obesity drug, still in regulatory limbo in the U.S., has been approved by the European Union.
The French drug giant said Wednesday that the EU had endorsed Acomplia as an add-on treatment to diet and exercise for obese patients or for overweight patients who have certain risk factors such as diabetes.
The once-a-day pill first will become available in the U.K. next month, followed by Denmark, Ireland, Germany, Finland and Norway during the second half of the year. The announcement sent the company's stock up 70 cents, or 1.5%, to $46.31.
However, the big question remains regarding when Acomplia will be available in the U.S., which would be the biggest market and where Sanofi-Aventis has applied to sell it as an obesity treatment and a stop-smoking drug.
In February, the Food and Drug Administration granted tentative approval for Acomplia for weight management, but Sanofi-Aventis officials haven't described what they need to do to gain full clearance or predicted a precise timetable for selling the drug. The company has said the FDA isn't seeking more clinical trials, and it has indicated that it expects to launch the drug in the U.S.
during the second half of the year.
However, to get Acomplia approved to help smokers quit, Sanofi-Aventis will have to conduct another clinical study. At the same time it gave tentative approval for the weight-management indication, the FDA rejected the smoking-cessation application. The company hasn't commented on whether it will pursue the matter.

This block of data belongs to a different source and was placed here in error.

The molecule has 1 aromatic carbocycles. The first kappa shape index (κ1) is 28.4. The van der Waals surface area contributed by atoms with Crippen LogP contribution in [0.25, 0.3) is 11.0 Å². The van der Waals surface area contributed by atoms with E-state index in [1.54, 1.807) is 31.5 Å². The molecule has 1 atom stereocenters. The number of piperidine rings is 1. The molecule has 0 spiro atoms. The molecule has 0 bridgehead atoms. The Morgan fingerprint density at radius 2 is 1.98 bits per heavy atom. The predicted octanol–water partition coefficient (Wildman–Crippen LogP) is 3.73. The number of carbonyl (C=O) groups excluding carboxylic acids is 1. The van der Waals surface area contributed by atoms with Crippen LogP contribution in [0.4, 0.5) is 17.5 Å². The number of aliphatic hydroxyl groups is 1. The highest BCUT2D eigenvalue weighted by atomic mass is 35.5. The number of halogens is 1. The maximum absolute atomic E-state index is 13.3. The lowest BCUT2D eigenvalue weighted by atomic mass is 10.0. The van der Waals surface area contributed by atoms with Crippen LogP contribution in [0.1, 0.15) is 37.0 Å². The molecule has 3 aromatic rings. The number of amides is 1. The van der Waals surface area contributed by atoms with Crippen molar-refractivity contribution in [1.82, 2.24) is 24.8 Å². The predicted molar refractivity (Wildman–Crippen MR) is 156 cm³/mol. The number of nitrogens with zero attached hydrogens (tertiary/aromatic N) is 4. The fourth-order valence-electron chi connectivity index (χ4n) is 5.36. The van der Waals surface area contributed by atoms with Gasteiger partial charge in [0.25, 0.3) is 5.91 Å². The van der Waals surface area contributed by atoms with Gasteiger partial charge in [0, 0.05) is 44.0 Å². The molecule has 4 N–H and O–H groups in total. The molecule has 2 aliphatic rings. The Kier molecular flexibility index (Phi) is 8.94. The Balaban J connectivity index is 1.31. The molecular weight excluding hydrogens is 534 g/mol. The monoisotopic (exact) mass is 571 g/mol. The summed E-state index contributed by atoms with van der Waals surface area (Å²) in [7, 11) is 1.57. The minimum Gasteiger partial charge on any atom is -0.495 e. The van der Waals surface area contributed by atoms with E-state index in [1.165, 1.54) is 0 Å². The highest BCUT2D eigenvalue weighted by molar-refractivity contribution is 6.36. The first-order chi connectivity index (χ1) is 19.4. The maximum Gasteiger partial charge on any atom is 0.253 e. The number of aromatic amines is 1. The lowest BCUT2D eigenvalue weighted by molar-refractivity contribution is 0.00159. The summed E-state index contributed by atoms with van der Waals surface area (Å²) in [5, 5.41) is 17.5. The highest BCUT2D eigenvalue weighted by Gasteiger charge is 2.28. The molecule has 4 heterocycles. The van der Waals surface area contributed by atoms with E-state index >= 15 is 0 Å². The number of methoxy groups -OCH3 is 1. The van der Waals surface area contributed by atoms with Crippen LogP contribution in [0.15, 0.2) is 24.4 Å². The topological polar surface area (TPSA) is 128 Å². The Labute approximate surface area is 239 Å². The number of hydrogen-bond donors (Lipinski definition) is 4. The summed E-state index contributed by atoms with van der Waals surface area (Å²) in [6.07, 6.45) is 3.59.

"The approval of Acomplia in the European Union is important news for obese and overweight patients," Jean-François Dehecq, chairman and CEO of Sanofi-Aventis, said in a prepared statement.
The most common side effects that caused clinical-trial patients to stop taking the drug were nausea, mood alteration with depressive disorders, anxiety and dizziness, the company said. In placebo-controlled tests, the drop-out rate due to side effects was 15.7%.
Sanofi-Aventis added that the drug shouldn't be given to people with liver or kidney problems or to people with "uncontrolled serious psychiatric illnesses" such as major depression.